Perfect Imperfections

Perfect ImperfectionsThink about the person you most admire.

Why do you admire them?

Isn’t it because they are calm, cool, and collected? Nothing seems to bother them. They are like a Rock — waters part and go around them. Regardless of the craziness swirling around the situation, they focus like a Laser on the points of meaning.

And — the point on which our heroes focus — “Play the cards you’re dealt.”

Seldom is there the “perfect” hand of cards. In fact, the greatest “sport” is in playing the less-than-perfect hand. The adrenalin rush from the courage and skill required to navigate uncertainty trumps the monotony of the sure thing, every time.

Why, then, do we judge ourselves to be less than someone else? Maybe, they are pretty. Maybe, they are talented, in one thing. Maybe, they are intimidating, in speech, dress, and mannerisms. Who cares? They are not perfect — and, never will be.

Good luck? Bad luck? Who knows?

An old farmer lived in a small village with his teenage son. He worked hard in the fields and his meager possessions were limited. The most valuable of his belongings was a work horse, which he used for tilling his fields. One day, the horse escaped into the hills, seemingly lost forever.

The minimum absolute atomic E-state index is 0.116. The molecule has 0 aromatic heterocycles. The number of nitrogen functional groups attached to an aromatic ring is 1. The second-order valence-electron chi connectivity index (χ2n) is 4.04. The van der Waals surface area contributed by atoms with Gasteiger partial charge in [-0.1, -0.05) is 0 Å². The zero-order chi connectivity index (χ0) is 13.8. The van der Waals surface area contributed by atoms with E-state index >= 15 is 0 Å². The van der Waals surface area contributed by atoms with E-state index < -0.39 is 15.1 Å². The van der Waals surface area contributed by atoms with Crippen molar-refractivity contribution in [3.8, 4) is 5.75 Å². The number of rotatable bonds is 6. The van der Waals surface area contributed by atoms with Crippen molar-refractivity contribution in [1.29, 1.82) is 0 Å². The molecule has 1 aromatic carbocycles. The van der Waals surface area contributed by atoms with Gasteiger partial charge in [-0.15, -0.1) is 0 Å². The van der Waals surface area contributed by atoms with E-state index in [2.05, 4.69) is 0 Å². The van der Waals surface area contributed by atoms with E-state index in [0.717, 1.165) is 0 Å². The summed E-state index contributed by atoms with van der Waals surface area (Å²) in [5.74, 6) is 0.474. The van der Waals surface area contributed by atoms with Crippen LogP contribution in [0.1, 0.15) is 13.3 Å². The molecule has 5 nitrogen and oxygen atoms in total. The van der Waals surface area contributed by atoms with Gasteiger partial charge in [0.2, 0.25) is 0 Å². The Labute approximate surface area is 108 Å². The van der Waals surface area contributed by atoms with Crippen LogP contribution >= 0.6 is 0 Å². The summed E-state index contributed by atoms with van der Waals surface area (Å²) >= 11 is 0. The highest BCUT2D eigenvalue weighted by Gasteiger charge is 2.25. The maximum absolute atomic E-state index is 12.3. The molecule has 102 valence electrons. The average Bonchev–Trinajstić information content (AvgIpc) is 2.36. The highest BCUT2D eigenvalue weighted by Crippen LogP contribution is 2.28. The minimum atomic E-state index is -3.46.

The man’s neighbors visited and sought to sympathize with the old man over his bad luck. “We are sorry for your bad luck,” they would tell him, shaking their heads in sympathy. The farmer, lifting his hands, gently as if balancing a scale, replied softly, “Bad luck? Good luck? Who knows?”

Two days later, the farmer and his son were working in the fields. The sun was slowly creeping behind the hills in the distance. They caught sight of a horse cresting the mound. Their horse had returned with a herd of other wild horses. The son quickly corralled the horses and the neighbors were in awe of the farmer’s good luck. He responded with the same reply as before, “Good luck? Bad luck? Who knows?”

The next day, the farmer’s son attempted to tame one of the wild horses. As he rode in the corral, he fell off the horse and broke his leg. As you can imagine, this was believed by all the neighbors to be very bad luck. However, the farmer, once again, replied …  “Bad luck? Good luck? Who knows?”

Several weeks later, the army commanders entered the village seeking every able-bodied youth they could find to fight in the war. As they came to the old farmer’s home, they had no use for a boy with a broken leg. He was dismissed … “Good luck? Bad luck? Who knows?”

And — so, it goes. Who knows?

You can — that’s who.

You can know this — LIFE is a journey to be enjoyed, in the moment. Going back is impossible and the future is uncertain. Accept what is and the game becomes more fun.

So — why not — live in the moment, with all of the “imperfections” inherent with it.

Let’s stop whining about everything outside of our control and start smiling about the opportunity to play through.

In the game of golf, there’s the general rule of, “Hit it where it lies.”

Good shot? Bad shot? Who knows?

Swing away!

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